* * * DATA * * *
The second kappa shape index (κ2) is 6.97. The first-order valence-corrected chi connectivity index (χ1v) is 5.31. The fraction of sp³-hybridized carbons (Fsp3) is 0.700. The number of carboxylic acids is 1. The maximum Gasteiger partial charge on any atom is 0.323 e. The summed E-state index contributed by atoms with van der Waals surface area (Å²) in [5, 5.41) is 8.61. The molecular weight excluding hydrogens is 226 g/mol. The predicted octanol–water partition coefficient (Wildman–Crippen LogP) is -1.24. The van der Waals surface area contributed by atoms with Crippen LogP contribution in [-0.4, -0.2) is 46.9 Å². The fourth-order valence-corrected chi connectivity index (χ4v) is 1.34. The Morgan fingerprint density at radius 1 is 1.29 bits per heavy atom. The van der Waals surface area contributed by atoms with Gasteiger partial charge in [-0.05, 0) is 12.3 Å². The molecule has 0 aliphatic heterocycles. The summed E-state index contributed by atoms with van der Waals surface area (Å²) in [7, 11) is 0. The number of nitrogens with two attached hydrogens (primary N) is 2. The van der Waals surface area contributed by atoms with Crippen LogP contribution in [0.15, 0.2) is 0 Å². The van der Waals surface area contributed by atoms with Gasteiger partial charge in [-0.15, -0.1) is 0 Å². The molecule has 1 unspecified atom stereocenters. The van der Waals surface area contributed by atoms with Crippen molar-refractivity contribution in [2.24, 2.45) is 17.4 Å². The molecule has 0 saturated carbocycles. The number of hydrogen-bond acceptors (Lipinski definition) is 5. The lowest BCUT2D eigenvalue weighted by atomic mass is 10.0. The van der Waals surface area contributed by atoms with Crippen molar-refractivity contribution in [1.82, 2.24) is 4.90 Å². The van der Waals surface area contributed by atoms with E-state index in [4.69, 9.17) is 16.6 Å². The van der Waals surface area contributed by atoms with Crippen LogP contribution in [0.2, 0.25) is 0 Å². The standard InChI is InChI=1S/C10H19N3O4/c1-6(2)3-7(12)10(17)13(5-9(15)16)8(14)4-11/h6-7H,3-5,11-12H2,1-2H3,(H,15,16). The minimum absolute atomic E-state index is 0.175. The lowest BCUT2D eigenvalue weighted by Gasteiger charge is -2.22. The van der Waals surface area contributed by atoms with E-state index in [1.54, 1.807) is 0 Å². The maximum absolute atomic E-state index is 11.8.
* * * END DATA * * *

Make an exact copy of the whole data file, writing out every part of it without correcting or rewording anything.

The second kappa shape index (κ2) is 6.97. The first-order valence-corrected chi connectivity index (χ1v) is 5.31. The fraction of sp³-hybridized carbons (Fsp3) is 0.700. The number of carboxylic acids is 1. The maximum Gasteiger partial charge on any atom is 0.323 e. The summed E-state index contributed by atoms with van der Waals surface area (Å²) in [5, 5.41) is 8.61. The molecular weight excluding hydrogens is 226 g/mol. The predicted octanol–water partition coefficient (Wildman–Crippen LogP) is -1.24. The van der Waals surface area contributed by atoms with Crippen LogP contribution in [-0.4, -0.2) is 46.9 Å². The fourth-order valence-corrected chi connectivity index (χ4v) is 1.34. The Morgan fingerprint density at radius 1 is 1.29 bits per heavy atom. The van der Waals surface area contributed by atoms with Gasteiger partial charge in [-0.05, 0) is 12.3 Å². The molecule has 0 aliphatic heterocycles. The summed E-state index contributed by atoms with van der Waals surface area (Å²) in [7, 11) is 0. The number of nitrogens with two attached hydrogens (primary N) is 2. The van der Waals surface area contributed by atoms with Crippen LogP contribution in [0.15, 0.2) is 0 Å². The van der Waals surface area contributed by atoms with Gasteiger partial charge in [-0.15, -0.1) is 0 Å². The molecule has 1 unspecified atom stereocenters. The van der Waals surface area contributed by atoms with Crippen molar-refractivity contribution in [2.24, 2.45) is 17.4 Å². The molecule has 0 saturated carbocycles. The number of hydrogen-bond acceptors (Lipinski definition) is 5. The lowest BCUT2D eigenvalue weighted by atomic mass is 10.0. The van der Waals surface area contributed by atoms with Crippen molar-refractivity contribution in [1.82, 2.24) is 4.90 Å². The van der Waals surface area contributed by atoms with E-state index in [4.69, 9.17) is 16.6 Å². The van der Waals surface area contributed by atoms with Crippen LogP contribution in [0.2, 0.25) is 0 Å². The standard InChI is InChI=1S/C10H19N3O4/c1-6(2)3-7(12)10(17)13(5-9(15)16)8(14)4-11/h6-7H,3-5,11-12H2,1-2H3,(H,15,16). The minimum absolute atomic E-state index is 0.175. The lowest BCUT2D eigenvalue weighted by Gasteiger charge is -2.22. The van der Waals surface area contributed by atoms with E-state index in [1.54, 1.807) is 0 Å². The maximum absolute atomic E-state index is 11.8.